Iran has cultivated a close relationship with Yemen’s Houthi rebels for nearly a decade and has emerged as the primary supplier of the missiles and drones it is using to attack commercial ship traffic in the Gulf of Aden and the Red Sea, the Defense Intelligence Agency said in a just-released report.
Tehran views the Houthis as a key strategic ally in its efforts to project power and destabilize the region, agency analysts said in its survey.
“The two have built a relationship that is likely to endure. Iran views the Houthis as an extension of its regional power and the Houthis look to Iran to enhance their military capabilities,” the DIA analysts said.
Since 2014, Iran’s Islamic Revolutionary Guard Corps (IRGC) has provided the Houthis with a growing arsenal of sophisticated weapons and training that they’ve used to civilian ports and energy infrastructure across the region, along with targeting merchant ship traffic.
“Between 2015 and 2023, the United States and its partners have intercepted at least 18 Iranian smuggling vessels, seizing ballistic missile components, [drones], anti-tank guided missiles and thousands of assault rifles, rocket components and other illicit weapons on their way to the Houthis,” the DIA said.
Intelligence officials say the Houthis have launched drones that are identical in every way other than the name of those used by Iran. In 2018, they began using one they called the “Sammad,” a carbon copy of Tehran’s Sayad unmanned aerial vehicle.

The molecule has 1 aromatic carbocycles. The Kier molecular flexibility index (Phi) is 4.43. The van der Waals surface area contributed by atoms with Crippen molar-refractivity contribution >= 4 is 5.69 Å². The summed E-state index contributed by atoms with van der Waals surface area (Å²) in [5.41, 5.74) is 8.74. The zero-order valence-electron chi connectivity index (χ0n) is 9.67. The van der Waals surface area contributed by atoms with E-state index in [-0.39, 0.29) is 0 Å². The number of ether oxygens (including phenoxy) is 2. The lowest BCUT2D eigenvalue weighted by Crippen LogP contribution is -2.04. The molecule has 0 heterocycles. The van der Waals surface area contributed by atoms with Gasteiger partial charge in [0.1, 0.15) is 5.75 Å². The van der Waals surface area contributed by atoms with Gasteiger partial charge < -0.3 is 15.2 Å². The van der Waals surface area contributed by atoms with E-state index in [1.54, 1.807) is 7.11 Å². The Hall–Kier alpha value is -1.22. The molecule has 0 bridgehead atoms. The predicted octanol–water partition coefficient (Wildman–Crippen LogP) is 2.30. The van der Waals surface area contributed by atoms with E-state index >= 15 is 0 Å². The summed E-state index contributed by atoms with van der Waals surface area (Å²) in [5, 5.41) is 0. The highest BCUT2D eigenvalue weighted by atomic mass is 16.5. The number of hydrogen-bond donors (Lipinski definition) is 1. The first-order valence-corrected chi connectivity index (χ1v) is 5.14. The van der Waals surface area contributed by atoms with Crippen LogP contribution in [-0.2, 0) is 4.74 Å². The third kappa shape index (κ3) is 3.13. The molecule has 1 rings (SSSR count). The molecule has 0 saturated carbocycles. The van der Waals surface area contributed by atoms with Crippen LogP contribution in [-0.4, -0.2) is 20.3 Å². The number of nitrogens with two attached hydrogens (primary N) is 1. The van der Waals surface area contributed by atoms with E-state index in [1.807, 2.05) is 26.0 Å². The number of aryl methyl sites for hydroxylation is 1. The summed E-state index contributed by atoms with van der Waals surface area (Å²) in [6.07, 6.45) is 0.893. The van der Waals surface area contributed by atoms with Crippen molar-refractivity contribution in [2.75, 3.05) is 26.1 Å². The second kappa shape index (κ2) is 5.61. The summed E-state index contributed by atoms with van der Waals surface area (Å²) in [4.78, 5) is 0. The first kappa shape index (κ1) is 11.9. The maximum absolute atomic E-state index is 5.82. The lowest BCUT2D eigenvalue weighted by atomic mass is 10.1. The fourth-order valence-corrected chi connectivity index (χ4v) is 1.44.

“Both UAVs have notable, nearly identical features including a landing skid under the main airframe and a V-style tail,” the DIA said in their report.
Another example is the Waid 1 UAV, which was spotted in September at a military parade in Yemen. It has several features consistent with Iran’s Shahed-131 drone, including unique wing stabilizers above a distinctive delta-winged body. Both drones also feature a short nose cone and a tube-like fuselage extending down the middle of the airframe, the DIA said.
The Houthis have carried out more than 40 attacks on commercial ships sailing off Yemen’s coast since mid-November. They are continuing to launch strikes against the maritime targets despite being targeted by missiles and attack aircraft from the U.S. and the British.
The rebel group, which has been engaged in a long civil war with Yemen’s internationally recognized government, says it is carrying out the strikes in support of Palestinian Hamas militants battling Israeli forces in the Gaza Strip.
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